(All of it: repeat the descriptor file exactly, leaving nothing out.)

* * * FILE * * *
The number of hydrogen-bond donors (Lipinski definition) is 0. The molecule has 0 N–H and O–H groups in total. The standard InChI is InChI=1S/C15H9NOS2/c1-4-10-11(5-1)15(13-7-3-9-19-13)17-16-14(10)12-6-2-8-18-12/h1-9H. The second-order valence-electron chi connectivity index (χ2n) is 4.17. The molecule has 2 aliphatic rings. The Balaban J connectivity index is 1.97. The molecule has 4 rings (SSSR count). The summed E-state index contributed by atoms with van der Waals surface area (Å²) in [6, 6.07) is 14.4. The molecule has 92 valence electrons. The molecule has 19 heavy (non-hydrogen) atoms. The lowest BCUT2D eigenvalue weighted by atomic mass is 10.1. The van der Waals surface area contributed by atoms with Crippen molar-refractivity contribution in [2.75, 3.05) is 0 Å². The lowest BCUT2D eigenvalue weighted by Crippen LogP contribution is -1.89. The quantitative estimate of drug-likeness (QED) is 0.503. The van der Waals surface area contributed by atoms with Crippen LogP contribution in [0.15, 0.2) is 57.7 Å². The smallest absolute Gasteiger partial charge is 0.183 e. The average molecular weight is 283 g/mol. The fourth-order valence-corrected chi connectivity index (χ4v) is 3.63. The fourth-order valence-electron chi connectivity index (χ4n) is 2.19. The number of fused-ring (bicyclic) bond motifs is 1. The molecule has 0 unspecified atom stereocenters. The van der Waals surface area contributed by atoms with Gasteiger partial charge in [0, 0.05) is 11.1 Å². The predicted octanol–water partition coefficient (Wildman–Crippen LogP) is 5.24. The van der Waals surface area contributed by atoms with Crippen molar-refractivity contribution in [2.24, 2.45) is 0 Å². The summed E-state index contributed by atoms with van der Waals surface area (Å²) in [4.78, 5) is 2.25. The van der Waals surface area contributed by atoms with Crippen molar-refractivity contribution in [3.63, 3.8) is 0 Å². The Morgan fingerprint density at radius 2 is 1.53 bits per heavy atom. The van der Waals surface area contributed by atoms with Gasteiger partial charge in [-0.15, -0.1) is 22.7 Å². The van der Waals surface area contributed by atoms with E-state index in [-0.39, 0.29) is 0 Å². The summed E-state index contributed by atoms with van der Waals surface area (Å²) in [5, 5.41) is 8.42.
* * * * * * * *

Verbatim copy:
The number of hydrogen-bond donors (Lipinski definition) is 0. The molecule has 0 N–H and O–H groups in total. The standard InChI is InChI=1S/C15H9NOS2/c1-4-10-11(5-1)15(13-7-3-9-19-13)17-16-14(10)12-6-2-8-18-12/h1-9H. The second-order valence-electron chi connectivity index (χ2n) is 4.17. The molecule has 2 aliphatic rings. The Balaban J connectivity index is 1.97. The molecule has 4 rings (SSSR count). The summed E-state index contributed by atoms with van der Waals surface area (Å²) in [6, 6.07) is 14.4. The molecule has 92 valence electrons. The molecule has 19 heavy (non-hydrogen) atoms. The lowest BCUT2D eigenvalue weighted by atomic mass is 10.1. The van der Waals surface area contributed by atoms with Crippen molar-refractivity contribution in [2.75, 3.05) is 0 Å². The lowest BCUT2D eigenvalue weighted by Crippen LogP contribution is -1.89. The quantitative estimate of drug-likeness (QED) is 0.503. The van der Waals surface area contributed by atoms with Crippen LogP contribution in [0.15, 0.2) is 57.7 Å². The smallest absolute Gasteiger partial charge is 0.183 e. The average molecular weight is 283 g/mol. The fourth-order valence-corrected chi connectivity index (χ4v) is 3.63. The fourth-order valence-electron chi connectivity index (χ4n) is 2.19. The number of fused-ring (bicyclic) bond motifs is 1. The molecule has 0 unspecified atom stereocenters. The van der Waals surface area contributed by atoms with Gasteiger partial charge in [0, 0.05) is 11.1 Å². The predicted octanol–water partition coefficient (Wildman–Crippen LogP) is 5.24. The van der Waals surface area contributed by atoms with Crippen molar-refractivity contribution in [2.24, 2.45) is 0 Å². The summed E-state index contributed by atoms with van der Waals surface area (Å²) in [4.78, 5) is 2.25. The van der Waals surface area contributed by atoms with Crippen molar-refractivity contribution in [3.63, 3.8) is 0 Å². The Morgan fingerprint density at radius 2 is 1.53 bits per heavy atom. The van der Waals surface area contributed by atoms with Gasteiger partial charge in [-0.15, -0.1) is 22.7 Å². The van der Waals surface area contributed by atoms with E-state index in [-0.39, 0.29) is 0 Å². The summed E-state index contributed by atoms with van der Waals surface area (Å²) in [5, 5.41) is 8.42.